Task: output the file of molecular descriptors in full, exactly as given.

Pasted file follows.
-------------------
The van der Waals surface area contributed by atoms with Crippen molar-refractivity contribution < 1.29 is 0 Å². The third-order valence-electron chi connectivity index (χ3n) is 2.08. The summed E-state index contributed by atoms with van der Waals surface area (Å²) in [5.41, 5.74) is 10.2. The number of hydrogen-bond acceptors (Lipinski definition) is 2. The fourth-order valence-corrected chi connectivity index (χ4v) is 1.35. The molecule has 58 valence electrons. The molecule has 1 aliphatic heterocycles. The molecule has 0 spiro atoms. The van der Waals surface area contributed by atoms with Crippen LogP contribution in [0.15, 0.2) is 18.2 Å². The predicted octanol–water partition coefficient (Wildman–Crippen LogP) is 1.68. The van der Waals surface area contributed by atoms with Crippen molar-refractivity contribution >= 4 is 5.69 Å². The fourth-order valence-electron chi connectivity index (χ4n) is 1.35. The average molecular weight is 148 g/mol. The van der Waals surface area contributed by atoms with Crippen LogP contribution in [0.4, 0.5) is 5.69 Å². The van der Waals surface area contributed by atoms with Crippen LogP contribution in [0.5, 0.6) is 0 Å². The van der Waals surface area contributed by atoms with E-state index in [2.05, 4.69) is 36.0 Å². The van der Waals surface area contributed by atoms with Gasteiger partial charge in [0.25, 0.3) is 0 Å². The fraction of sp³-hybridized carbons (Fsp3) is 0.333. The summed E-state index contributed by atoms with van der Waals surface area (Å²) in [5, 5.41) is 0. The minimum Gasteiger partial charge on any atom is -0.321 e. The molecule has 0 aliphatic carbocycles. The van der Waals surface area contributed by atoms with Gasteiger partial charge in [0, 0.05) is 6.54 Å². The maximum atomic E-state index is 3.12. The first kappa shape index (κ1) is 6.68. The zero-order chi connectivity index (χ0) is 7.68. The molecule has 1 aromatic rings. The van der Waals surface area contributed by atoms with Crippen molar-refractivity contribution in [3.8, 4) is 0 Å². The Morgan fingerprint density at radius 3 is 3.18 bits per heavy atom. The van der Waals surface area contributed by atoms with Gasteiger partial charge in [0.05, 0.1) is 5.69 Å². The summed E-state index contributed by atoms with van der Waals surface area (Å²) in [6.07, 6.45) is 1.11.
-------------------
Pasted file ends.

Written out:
The van der Waals surface area contributed by atoms with Crippen molar-refractivity contribution < 1.29 is 0 Å². The third-order valence-electron chi connectivity index (χ3n) is 2.08. The summed E-state index contributed by atoms with van der Waals surface area (Å²) in [5.41, 5.74) is 10.2. The number of hydrogen-bond acceptors (Lipinski definition) is 2. The fourth-order valence-corrected chi connectivity index (χ4v) is 1.35. The molecule has 58 valence electrons. The molecule has 1 aliphatic heterocycles. The molecule has 0 spiro atoms. The van der Waals surface area contributed by atoms with Crippen LogP contribution in [0.15, 0.2) is 18.2 Å². The predicted octanol–water partition coefficient (Wildman–Crippen LogP) is 1.68. The van der Waals surface area contributed by atoms with Crippen molar-refractivity contribution >= 4 is 5.69 Å². The fourth-order valence-electron chi connectivity index (χ4n) is 1.35. The average molecular weight is 148 g/mol. The van der Waals surface area contributed by atoms with Crippen LogP contribution in [0.4, 0.5) is 5.69 Å². The van der Waals surface area contributed by atoms with Crippen LogP contribution in [0.5, 0.6) is 0 Å². The van der Waals surface area contributed by atoms with E-state index in [2.05, 4.69) is 36.0 Å². The van der Waals surface area contributed by atoms with Gasteiger partial charge in [0.25, 0.3) is 0 Å². The fraction of sp³-hybridized carbons (Fsp3) is 0.333. The summed E-state index contributed by atoms with van der Waals surface area (Å²) in [5, 5.41) is 0. The minimum Gasteiger partial charge on any atom is -0.321 e. The molecule has 0 aliphatic carbocycles. The van der Waals surface area contributed by atoms with Gasteiger partial charge in [0, 0.05) is 6.54 Å². The maximum atomic E-state index is 3.12. The first kappa shape index (κ1) is 6.68. The zero-order chi connectivity index (χ0) is 7.68. The molecule has 1 aromatic rings. The van der Waals surface area contributed by atoms with Crippen molar-refractivity contribution in [3.8, 4) is 0 Å². The Morgan fingerprint density at radius 3 is 3.18 bits per heavy atom. The van der Waals surface area contributed by atoms with Gasteiger partial charge in [0.05, 0.1) is 5.69 Å². The summed E-state index contributed by atoms with van der Waals surface area (Å²) in [6.07, 6.45) is 1.11.